Museo del Vetro

Glass Museum

REDISCOVERING THE MUSEUM. Murano 1797-1859 from the collections of the Glass Museum.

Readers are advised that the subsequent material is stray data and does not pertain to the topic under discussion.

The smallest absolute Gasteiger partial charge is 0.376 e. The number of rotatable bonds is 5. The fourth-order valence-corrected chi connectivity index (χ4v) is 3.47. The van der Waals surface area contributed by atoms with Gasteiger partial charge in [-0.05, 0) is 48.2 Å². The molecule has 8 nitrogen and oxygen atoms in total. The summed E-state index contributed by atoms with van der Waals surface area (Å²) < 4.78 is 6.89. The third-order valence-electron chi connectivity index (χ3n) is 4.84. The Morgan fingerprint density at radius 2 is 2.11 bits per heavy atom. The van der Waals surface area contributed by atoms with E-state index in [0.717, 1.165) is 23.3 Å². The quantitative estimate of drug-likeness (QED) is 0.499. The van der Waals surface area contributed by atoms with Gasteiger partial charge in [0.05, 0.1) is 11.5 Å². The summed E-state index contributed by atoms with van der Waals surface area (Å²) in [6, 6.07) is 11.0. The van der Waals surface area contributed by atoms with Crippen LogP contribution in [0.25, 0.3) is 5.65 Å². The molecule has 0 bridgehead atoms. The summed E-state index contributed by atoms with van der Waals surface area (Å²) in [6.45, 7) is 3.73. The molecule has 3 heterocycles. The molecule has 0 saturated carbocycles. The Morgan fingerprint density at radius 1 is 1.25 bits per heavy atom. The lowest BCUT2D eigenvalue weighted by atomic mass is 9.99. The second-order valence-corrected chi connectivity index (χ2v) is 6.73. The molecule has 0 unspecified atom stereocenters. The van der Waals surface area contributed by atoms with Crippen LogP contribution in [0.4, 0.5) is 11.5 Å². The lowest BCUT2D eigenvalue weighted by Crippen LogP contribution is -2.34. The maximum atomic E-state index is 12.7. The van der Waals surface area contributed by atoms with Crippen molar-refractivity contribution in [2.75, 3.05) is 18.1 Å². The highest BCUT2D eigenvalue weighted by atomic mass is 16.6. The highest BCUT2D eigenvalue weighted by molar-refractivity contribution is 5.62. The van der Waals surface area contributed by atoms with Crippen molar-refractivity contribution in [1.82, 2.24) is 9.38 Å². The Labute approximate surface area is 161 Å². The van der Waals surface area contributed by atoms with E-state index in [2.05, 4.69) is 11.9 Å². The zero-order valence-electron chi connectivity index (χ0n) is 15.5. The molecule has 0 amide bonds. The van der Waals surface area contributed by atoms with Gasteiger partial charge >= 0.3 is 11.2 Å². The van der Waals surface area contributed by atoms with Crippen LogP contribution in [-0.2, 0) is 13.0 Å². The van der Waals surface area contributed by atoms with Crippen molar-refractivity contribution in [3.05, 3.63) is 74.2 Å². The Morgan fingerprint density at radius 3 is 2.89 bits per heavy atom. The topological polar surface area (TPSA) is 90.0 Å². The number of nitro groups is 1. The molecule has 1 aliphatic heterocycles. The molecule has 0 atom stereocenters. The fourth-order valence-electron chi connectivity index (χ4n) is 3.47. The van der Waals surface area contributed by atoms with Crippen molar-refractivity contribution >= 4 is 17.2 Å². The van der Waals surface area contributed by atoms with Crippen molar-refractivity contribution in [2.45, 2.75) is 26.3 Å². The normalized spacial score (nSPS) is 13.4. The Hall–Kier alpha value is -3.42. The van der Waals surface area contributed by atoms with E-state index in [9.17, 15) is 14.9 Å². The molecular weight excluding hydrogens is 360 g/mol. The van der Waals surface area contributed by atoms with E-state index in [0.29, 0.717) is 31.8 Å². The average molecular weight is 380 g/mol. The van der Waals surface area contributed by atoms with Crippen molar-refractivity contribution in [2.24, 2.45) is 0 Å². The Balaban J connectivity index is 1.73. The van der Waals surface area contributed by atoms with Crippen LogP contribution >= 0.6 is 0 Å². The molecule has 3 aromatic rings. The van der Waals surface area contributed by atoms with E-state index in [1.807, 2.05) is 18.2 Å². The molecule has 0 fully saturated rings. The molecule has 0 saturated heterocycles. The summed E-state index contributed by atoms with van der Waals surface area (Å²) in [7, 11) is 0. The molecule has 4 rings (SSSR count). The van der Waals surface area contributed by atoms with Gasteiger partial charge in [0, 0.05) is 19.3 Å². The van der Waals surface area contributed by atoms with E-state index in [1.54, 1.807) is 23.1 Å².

These were dark days for Murano glassmakers, with the fall of the Venetian Republic in 1797 marking the beginning of a long period of foreign occupation. However, there were some master glassmakers and entrepreneurs who – working individually, without any opportunity for concerted effort – adopted various strategies in response to this period of discouragement and crisis. In spite of the enormous financial difficulties created by the heavy duties imposed on both finished goods and the raw materials necessary to make them, some master craftsmen worked to maintain the glorious traditions of 18th century glassmaking, producing chandeliers, mirrors, tableware. Others worked to manufacture objects which antiquarians and antique dealers throughout the world would sell off as antique pieces. And yet others managed to ‘rediscover’ the secret behind the making of certain types of glass – calcedonio, avventurina, filigrana – which had fallen into disuse because of the very complexity of the procedures involved. There were also innovations, with glass beads, murrine, mosaics and filigree glass being used in ways that reflected contemporary tastes, ranging from Biedermeier to the neoclassical. This striving after innovation would result in works of a quality that is yet to be equalled. For example, the calcedony glassware by Radi and the refined filigree work by Bigaglia and Graziati are unchallenged masterpieces of both formal design and technical execution – and it is these achievements upon which the exhibition focuses. However, such work did not necessarily bring these glassmakers economic success: Graziati went bankrupt, Jacopo Franchini actually went mad, Bigalia had to make his money from glass beads rather than from his fine filigree glass, and Radi achieved success with his mosaics rather than with his calcedony work. The life and work on these figures naturally reflects the complexities of contemporary politics and history – and this too can be seen in various pieces included in the exhibition. For example, there is the plaque with a monochrome portrait of Napoleon which was produced on occasion of the emperor’s visit to Murano on 3 December 1808 – exactly 200 years ago. There are also great virtuoso pieces reflecting the current taste for the neoclassical, along with very interesting samples of vividly-coloured glass. The exhibition is thus more than a chance to rediscover an important part of the museum’s collection. It also an opportunity to reflect upon the role played by certain individuals at a moment of crisis in the island’s glass industry; to see how these figures opened the way for the great masters who, in the second half of the nineteenth century, would achieve international success and restore the prestige and status that Murano glass had enjoyed in previous centuries. The exhibition is held in the various spaces of the museum: the room of the 18th century (central table) and in the following.